Drink up while you can — South

Drink up while you can — South Africa drifts toward a full-blown water crisis

South Africa is already using 98% of all available water resources and, with summer here it’s only going to get worse.

Drink up while you can — South

We’re  on the edge of a cliff, and unless the government spends at least R293 billion in the next five years, it’s tickets. The Department of Water and Sanitation (DWS) reports that the government needs to spend up to 100 times more on water infrastructure and management processes in order to avert the impending crisis.

Gauteng was recently left without water because, according to the department, it was too “close to the edge.” We’re afraid this isn’t even the tip of the iceberg when it comes to the state of SA’s waterworks. The problem, according to the DWS, can be broken down into five main points… well actually they had loads more, but we made so much easier so we can scare you into saving water.


While SA can be considered a semi-arid region, our problem is not a lack of water; it’s that we’re using way more than we need and wasting in the region of 37% of our water resources. This boils down mostly to underdeveloped and faulty infrastructure.

Willingness to act

Government says that they are working on a plan to reallocate water to where it’s needed, but with 8% of our land producing around 50% of our water, and 98% of that already allocated, it’s not an easy task. On top of that, government has been planning reallocation for the last 20 years!


A report filed by the European Union indicates that only 5% of our waste is disposed of in a environmentally-sound manner, and that our levels of pollution are as high as those of developed countries. This said, we haven’t the means to manage our pollution the way they can.

The report also stated that: “23 municipalities throughout South Africa are in a crisis state with acute risk of disease outbreak.” A further 38% of municipalities are at risk.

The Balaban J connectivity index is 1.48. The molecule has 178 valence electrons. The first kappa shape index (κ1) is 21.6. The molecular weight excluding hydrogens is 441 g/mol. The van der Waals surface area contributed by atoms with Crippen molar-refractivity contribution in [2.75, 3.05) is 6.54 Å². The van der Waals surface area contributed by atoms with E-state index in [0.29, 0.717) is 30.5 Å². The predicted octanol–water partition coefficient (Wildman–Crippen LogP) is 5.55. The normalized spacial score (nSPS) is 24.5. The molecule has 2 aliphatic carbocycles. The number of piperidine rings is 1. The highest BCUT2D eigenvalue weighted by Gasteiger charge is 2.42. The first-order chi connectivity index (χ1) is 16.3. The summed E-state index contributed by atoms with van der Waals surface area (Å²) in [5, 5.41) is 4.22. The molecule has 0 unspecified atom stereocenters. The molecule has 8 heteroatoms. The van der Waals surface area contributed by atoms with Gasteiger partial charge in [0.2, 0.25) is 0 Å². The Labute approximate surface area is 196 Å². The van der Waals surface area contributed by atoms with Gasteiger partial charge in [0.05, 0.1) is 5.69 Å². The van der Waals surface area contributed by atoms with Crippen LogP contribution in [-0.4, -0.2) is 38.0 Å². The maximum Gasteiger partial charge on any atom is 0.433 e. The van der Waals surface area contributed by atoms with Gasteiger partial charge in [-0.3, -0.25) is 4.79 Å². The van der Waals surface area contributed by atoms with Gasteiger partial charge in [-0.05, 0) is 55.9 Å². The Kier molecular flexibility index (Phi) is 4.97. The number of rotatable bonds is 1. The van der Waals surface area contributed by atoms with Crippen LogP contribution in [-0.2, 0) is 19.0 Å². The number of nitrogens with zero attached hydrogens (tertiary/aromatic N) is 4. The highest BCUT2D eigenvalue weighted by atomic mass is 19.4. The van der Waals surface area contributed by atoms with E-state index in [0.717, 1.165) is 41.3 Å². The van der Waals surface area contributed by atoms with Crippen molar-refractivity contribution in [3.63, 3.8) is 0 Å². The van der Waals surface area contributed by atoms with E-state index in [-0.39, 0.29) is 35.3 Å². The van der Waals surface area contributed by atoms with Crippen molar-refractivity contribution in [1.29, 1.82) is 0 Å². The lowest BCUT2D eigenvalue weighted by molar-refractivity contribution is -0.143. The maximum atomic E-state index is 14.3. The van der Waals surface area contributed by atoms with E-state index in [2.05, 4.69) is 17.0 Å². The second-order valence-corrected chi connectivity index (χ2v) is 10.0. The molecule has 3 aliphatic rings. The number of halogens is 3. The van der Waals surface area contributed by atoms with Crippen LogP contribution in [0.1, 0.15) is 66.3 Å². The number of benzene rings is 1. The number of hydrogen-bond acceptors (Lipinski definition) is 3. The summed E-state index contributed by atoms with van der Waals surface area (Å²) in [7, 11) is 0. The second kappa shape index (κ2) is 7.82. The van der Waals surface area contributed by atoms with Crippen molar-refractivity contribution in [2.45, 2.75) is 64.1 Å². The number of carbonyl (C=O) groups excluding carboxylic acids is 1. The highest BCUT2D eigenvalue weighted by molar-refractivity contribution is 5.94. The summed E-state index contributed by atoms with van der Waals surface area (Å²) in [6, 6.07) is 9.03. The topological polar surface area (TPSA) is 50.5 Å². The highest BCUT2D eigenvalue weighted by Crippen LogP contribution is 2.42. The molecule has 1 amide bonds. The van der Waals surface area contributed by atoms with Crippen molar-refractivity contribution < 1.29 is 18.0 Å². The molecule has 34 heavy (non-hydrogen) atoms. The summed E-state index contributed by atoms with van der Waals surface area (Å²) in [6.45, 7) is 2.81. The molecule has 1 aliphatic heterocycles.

According to the DWS’s latest public overview on the state of our water, a survey conducted in January 2010 showed that 60% of the country’s water service authorities don’t have the right licences or permits for their treatment works. A third of the 40% that do, don’t monitor the quality of their water on a monthly basis.

273 national water schemes have budget deficits and cannot clean water properly, a further 15% nationally are on the cusp of going broke… a recent inter-ministerial task team reported that government doesn’t actually set aside budget for these operations.


The lifeblood of our economy is poisoning. Well, the lifeblood of our people anyway. Acid mine drainage (AMD) has become an increasingly unmanageable problem and, with more informal mines popping up by the day — especially in Mpumulanga — water resources are being poisoned at a rate never before seen.

South Africa is running out of time, and fast. If government does not allocate funds, offer training and put in place stricter measures for water quality management, we might find ourselves in a position akin to China and many other developing nations with poor environmental practices.